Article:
ASK THE EXPERTS: Using PV Energy During Outages

An SMA Sunny Boy inverter with connected Secure Power Supply backup outlet.

I have a grid-tied PV system and get credit from the electric company for surplus energy my system produces. However, this summer we have had many utility outages, leaving my house without electricity—even though there’s a power source on my rooftop.

The whole community here on the reservation uses grid-tied PV electricity, so outages affect everyone. Outages are getting costly for us, as we’ve lost lots of refrigerated and frozen food when there’s no power.

Should we get a generator? Can I hook it up to my system? If so, what do I need?

Dan Wood • Lake Havasu, California

A batteryless grid-tied solar-electric system shuts off when the grid goes out. The first reason is that you don’t want to be energizing the utility lines coming into your house; this prevents danger to line-workers and keeps your PV system from trying to run the entire neighborhood. The second reason is that the loads in your house rarely match the solar input on your PV array. If there is more sun than loads in the house, it’s fairly easy to control. But if the loads demand more power than the available sun, where does the extra come from? When the grid is up, it comes from the grid, but if the grid is down, the only reliable way to do this is to add batteries to provide the extra power.

The most common option to get backup power from a grid-tied PV system is to use a battery-based grid-tied inverter. These inverters can connect both to the PV system and batteries, and to the grid. If the grid goes down, the inverter automatically isolates some or all loads from the grid, and continues to power those loads from a combination of batteries and the PV array. There are many possibilities for adding a battery-based inverter to an existing PV system:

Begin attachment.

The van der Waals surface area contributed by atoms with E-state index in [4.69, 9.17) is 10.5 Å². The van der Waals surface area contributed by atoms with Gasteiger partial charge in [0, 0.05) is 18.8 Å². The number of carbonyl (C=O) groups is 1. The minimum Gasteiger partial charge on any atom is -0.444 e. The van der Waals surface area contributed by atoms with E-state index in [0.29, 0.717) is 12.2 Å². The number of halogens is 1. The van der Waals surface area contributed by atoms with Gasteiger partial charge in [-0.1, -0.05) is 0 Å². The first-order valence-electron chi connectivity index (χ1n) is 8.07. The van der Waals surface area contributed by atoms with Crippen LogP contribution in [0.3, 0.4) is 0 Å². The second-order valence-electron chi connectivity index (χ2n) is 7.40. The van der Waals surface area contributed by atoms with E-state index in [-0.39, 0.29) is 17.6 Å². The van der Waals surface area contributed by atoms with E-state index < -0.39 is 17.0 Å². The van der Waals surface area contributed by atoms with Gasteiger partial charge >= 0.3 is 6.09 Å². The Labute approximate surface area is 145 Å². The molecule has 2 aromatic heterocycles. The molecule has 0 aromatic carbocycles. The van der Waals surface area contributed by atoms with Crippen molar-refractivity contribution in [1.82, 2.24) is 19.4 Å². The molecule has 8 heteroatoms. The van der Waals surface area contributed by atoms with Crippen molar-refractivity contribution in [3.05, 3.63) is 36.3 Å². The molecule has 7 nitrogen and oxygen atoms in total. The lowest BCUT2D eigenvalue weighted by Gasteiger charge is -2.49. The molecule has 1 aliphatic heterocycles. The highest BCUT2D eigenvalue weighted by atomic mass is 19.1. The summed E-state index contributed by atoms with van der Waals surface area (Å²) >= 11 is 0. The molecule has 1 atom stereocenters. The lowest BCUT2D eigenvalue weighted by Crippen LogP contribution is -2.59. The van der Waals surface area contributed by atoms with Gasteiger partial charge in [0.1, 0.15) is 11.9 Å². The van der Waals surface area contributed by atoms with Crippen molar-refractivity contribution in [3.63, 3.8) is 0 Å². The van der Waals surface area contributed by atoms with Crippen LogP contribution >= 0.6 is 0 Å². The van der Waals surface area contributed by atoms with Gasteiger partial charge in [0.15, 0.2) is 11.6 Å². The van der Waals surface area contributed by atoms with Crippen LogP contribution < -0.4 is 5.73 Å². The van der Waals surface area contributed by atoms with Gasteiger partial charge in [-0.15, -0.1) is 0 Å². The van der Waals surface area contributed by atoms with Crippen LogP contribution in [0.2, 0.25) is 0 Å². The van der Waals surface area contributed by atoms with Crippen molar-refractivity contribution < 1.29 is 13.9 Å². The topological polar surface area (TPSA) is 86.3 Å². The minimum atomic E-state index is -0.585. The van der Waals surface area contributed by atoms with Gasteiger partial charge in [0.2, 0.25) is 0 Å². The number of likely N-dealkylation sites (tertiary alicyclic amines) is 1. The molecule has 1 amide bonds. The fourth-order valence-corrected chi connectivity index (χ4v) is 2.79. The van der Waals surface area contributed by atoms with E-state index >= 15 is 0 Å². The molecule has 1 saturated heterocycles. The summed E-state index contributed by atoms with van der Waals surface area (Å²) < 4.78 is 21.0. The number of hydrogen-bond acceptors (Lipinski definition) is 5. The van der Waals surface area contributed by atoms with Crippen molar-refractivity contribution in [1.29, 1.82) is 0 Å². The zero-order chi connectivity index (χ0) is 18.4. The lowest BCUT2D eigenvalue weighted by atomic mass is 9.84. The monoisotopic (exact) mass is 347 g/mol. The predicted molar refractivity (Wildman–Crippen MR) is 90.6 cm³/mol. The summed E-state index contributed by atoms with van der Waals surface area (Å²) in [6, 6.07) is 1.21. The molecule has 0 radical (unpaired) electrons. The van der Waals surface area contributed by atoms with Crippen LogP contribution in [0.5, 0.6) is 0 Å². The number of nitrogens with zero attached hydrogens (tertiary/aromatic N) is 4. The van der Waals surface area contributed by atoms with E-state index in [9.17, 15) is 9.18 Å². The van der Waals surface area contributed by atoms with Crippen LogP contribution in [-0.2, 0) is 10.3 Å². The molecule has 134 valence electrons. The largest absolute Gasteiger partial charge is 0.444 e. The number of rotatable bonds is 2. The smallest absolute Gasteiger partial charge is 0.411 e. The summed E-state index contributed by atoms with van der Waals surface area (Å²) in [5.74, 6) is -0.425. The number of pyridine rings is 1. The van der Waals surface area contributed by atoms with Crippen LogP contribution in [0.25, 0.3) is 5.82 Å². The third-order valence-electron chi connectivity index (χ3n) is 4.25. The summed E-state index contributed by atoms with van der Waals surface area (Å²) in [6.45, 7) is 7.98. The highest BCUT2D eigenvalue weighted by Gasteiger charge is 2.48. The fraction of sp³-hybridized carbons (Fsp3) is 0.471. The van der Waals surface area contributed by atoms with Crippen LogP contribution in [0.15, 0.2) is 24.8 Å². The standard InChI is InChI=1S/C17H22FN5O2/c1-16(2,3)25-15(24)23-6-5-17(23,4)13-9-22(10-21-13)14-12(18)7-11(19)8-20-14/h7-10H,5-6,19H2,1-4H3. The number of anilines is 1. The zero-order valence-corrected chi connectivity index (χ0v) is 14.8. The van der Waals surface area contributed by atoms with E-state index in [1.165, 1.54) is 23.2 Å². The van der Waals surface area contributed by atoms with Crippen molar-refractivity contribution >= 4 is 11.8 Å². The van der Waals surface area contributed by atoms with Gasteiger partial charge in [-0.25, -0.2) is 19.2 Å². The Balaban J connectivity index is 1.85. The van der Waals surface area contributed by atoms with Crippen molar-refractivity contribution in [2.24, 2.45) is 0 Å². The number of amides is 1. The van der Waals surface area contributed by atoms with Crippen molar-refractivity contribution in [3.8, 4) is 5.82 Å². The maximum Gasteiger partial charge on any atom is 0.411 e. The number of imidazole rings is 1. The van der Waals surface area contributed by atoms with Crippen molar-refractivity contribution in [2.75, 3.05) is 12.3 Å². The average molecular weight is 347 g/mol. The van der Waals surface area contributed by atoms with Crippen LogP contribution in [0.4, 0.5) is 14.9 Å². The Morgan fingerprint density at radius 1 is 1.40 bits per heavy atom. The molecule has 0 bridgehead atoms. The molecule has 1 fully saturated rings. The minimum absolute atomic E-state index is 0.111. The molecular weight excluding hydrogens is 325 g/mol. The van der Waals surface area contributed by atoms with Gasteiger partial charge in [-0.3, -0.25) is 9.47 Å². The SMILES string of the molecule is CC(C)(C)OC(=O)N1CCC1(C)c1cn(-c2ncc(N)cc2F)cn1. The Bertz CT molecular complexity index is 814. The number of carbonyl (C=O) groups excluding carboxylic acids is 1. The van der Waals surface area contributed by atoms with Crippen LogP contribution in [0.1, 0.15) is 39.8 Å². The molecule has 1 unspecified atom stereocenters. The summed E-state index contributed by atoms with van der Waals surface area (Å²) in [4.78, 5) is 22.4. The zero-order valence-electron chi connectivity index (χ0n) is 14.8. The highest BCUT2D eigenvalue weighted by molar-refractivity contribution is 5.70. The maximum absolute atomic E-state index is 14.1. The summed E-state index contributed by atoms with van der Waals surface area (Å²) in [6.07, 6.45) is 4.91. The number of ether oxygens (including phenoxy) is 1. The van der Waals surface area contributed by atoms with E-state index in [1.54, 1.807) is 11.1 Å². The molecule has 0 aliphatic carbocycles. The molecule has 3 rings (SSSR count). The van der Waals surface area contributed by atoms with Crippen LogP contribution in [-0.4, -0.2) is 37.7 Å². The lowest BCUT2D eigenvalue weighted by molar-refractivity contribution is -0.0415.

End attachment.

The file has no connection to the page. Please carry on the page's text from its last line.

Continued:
• Adding an AC-coupled battery-based inverter and keeping the original grid-tied inverter;
  • Replacing the grid-tied inverter with a high-voltage charge controller and adding a battery-based inverter;
  • Reconfiguring the array to use a standard charge controller and adding a battery-based inverter; or
  • Using a high-voltage battery bank with an inverter, such as the SolarEdge StorEdge inverter.

A cheaper option for limited backup is a grid-tied inverter from SMA America that has a “secure power supply” feature. These inverters do not connect to batteries and can only provide electricity when the sun’s shining on the array. In sunny conditions, they can provide up to 1,500 or 2,000 watts, depending on the model. You simply plug your load into a special outlet when the grid goes down. However, you’ll need to be present to do this, it’s not an automated solution.

Another option for backup power is just to add a gasoline-powered generator that you manually start and plug your desired appliances into when the grid goes down. You can also have a propane- or natural gas-powered generator that automatically starts a few seconds after the grid goes down, and a built-in transfer switch to attach your loads (often the entire house) to the generator. None of these generator options interface with a standard batteryless grid-tied PV—it still shuts off when the grid goes down.

Some grid-tied battery-based inverters have options for generator input. The inverter not only controls transferring from the grid, but also can turn the generator on and off as needed.

In all cases, it’s a good idea to reduce your requirements for grid power, since it will make system upgrades less expensive. In hot, dry areas, evaporative coolers can replace traditional air conditioning and provide more efficient cooling. Designing houses to reject solar heat gain in the summer can also help reduce cooling loads, but this can be hard to apply to existing housing. For refrigeration, a fairly new (5 years or younger) Energy Star-qualified fridge and freezer can cut the cost of backup power compared to an older fridge. A super-efficient DC fridge can operate directly from batteries and cut energy use further.

Zeke Yewdall • Mile Hi Solar

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